The first Russian order

In 1698, by decree of Tsar Peter the Great, the first Russian order of the Holy Apostle Andrew the First-Called was established. According to legend, the Apostle Andrew was the first preacher of Christianity in Russia. He was crucified on an oblique cross (St. Andrew's Cross) in Greece around 70, which determined the design of the award signs.

It is believed that the idea to establish the award came from Peter I during a trip to England at the head of the Grand Embassy in 1698. The fact is that the British at that time had already introduced similar awards.

The order was intended to reward for military merit and public service "so that, looking at these clear signs of mercy and advantages, encourage others to brave and faithful services and other feats in war and peacetime ...".

The insignia of the Order of St. Andrew the First-Called consisted of:

1) the Sign-cross, the main image of which was Saint Andrew the First-Called, crucified, according to legend, on an X-shaped cross; at the four ends of the cross there are letters: S.A.P.R., which means lat. Sanctus Andreus Patronus Russiae - Saint Andrew is the patron saint of Russia. The badge was worn near the hip on a wide silk blue ribbon over the right shoulder.

2) A silver eight-pointed star with the motto of the Order "For Faith and Loyalty" placed in its central medallion. The star was worn on the left side of the chest above all other awards.

3) On especially solemn occasions, the badge of the order was worn on the chest on a gold figured chain covered with multi-colored enamels (see photo). The Order of St. Andrew the First-Called was the only one of all Russian orders to have a chain.

The first knight of the Order of St. Andrew the First-Called was Fyodor Alekseevich Golovin - one of the closest associates of the sovereign, distinguished for his outstanding military and diplomatic abilities.

Traitor hetman Ivan Mazepa, one of the first to receive the order from the hands of Peter I in 1700, but was deprived of the award later. He went over to the side of the enemy of the Russian state in the Northern War - the Swedish king Charles XII, almost a year before his defeat by the Russian army. For betrayal, he was sworn into civil execution with the deprivation of titles and awards, which he received from the king.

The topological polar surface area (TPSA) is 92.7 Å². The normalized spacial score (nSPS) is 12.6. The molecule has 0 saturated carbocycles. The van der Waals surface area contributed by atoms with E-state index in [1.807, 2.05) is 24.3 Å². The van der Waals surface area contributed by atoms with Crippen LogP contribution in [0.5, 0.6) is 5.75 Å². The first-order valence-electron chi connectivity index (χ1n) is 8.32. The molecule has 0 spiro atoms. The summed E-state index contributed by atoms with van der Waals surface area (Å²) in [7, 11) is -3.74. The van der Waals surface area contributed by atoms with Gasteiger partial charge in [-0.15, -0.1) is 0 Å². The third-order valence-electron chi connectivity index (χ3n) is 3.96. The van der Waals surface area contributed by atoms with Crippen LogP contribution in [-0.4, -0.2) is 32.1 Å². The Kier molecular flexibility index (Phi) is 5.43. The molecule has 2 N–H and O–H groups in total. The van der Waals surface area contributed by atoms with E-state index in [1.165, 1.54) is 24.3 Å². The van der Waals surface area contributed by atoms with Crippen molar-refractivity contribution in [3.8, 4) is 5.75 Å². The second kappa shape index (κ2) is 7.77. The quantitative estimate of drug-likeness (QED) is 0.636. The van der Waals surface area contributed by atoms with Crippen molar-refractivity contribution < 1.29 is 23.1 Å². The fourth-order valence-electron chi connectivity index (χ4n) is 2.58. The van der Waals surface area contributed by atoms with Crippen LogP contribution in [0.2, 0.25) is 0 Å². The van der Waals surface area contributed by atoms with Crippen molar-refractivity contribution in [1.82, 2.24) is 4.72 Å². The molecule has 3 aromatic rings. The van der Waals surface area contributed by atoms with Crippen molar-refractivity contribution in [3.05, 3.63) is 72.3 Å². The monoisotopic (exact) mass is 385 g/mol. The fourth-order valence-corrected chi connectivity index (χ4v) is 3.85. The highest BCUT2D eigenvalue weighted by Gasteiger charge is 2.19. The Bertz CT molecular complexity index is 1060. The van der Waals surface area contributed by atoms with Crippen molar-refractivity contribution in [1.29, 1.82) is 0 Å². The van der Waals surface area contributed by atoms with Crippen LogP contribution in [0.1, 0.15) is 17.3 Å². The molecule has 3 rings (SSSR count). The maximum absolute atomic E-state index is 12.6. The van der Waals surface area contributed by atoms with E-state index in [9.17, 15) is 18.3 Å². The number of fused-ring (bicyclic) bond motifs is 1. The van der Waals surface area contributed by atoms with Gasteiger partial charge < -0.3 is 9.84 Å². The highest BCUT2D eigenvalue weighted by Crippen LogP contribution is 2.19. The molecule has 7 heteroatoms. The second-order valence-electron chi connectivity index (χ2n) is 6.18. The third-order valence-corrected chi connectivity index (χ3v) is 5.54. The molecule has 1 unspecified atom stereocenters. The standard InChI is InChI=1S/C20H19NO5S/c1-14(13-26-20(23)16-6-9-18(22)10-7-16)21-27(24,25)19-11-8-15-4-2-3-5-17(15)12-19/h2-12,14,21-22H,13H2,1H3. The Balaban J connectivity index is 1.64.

Peter himself was awarded the order in 1703 for managing a military operation to capture two Swedish warships at the mouth of the Neva. Currently, the St.Andrew's Order of Peter I is kept in the Diamond Fund of Russia.

During the reign of Emperor John Antonovich, a tradition arose to award the order of the Grand Dukes at baptism. Paul I legalized this custom. After baptism, a blue St. Andrew's ribbon was tied to the child. By the way, it is for this reason that boys in the hospital are traditionally tied with a blue ribbon.

Emperor Paul was the first to present the Order of St. Andrew the First-Called to the representative of the clergy - Metropolitan Gabriel of Novgorod and St. Petersburg.

In 1807, the highest Russian order was awarded ... Napoleon. The French emperor received the award after the conclusion of the Tilsit Peace Treaty between Russia and France. In addition to Napoleon, his brother Jerome, Marshals Berthier and Murat, diplomat Talleyrand were included in the list of awardees.

Until 1855, the insignia of the Order of the Holy Apostle Andrew the First-Called for military and civil merits did not differ from each other outwardly. By decree of August 5, 1855, crossed swords were added to the Order of Military Merit.

It is interesting that not everyone could receive the Order of St. Andrew the First-Called. A candidate for Knight Commander of the Order had to have a count or princely title or a military rank not lower than that of a general, possess a great fortune in order to "support the importance of this event."

In total, during the existence of the order, according to various sources, from 900 to 1100 people became its cavaliers.

After the 1917 revolution, the awarding of the order was discontinued, and the wearing of the order was perceived as involvement in the White Guard.

By the decree of the President of Russia B. N. Yeltsin of July 1, 1998, the Order of the Holy Apostle Andrew the First-Called was restored. According to this decree, the order is the highest award of the Russian Federation.